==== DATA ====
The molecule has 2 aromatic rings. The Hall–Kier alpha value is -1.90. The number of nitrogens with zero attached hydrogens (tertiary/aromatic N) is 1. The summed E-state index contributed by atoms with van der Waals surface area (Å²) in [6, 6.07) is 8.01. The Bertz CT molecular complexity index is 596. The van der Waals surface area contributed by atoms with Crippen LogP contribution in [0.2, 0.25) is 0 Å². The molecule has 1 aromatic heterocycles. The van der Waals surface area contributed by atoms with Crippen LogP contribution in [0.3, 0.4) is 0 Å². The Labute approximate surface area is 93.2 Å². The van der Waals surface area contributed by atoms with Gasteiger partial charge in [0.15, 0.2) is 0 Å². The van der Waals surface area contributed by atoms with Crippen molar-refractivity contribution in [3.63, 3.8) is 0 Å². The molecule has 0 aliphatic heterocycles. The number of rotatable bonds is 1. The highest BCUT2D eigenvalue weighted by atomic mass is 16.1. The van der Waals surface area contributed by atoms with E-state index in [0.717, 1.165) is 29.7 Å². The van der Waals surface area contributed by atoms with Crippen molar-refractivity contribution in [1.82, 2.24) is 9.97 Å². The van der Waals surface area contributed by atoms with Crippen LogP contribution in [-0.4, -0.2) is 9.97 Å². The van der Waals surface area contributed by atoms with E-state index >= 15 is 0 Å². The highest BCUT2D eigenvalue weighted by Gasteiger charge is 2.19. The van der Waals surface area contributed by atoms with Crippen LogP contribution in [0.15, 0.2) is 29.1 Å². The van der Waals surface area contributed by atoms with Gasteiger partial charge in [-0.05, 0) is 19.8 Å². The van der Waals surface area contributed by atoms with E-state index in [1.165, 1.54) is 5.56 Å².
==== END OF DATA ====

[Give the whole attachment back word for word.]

The molecule has 2 aromatic rings. The Hall–Kier alpha value is -1.90. The number of nitrogens with zero attached hydrogens (tertiary/aromatic N) is 1. The summed E-state index contributed by atoms with van der Waals surface area (Å²) in [6, 6.07) is 8.01. The Bertz CT molecular complexity index is 596. The van der Waals surface area contributed by atoms with Crippen LogP contribution in [0.2, 0.25) is 0 Å². The molecule has 1 aromatic heterocycles. The van der Waals surface area contributed by atoms with Crippen LogP contribution in [0.3, 0.4) is 0 Å². The Labute approximate surface area is 93.2 Å². The van der Waals surface area contributed by atoms with Gasteiger partial charge in [0.15, 0.2) is 0 Å². The van der Waals surface area contributed by atoms with Crippen molar-refractivity contribution in [3.63, 3.8) is 0 Å². The molecule has 0 aliphatic heterocycles. The number of rotatable bonds is 1. The highest BCUT2D eigenvalue weighted by atomic mass is 16.1. The van der Waals surface area contributed by atoms with E-state index in [0.717, 1.165) is 29.7 Å². The van der Waals surface area contributed by atoms with Crippen molar-refractivity contribution in [1.82, 2.24) is 9.97 Å². The van der Waals surface area contributed by atoms with Crippen LogP contribution in [-0.4, -0.2) is 9.97 Å². The van der Waals surface area contributed by atoms with E-state index >= 15 is 0 Å². The highest BCUT2D eigenvalue weighted by Gasteiger charge is 2.19. The van der Waals surface area contributed by atoms with Crippen LogP contribution in [0.15, 0.2) is 29.1 Å². The van der Waals surface area contributed by atoms with Gasteiger partial charge in [-0.05, 0) is 19.8 Å². The van der Waals surface area contributed by atoms with E-state index in [1.165, 1.54) is 5.56 Å².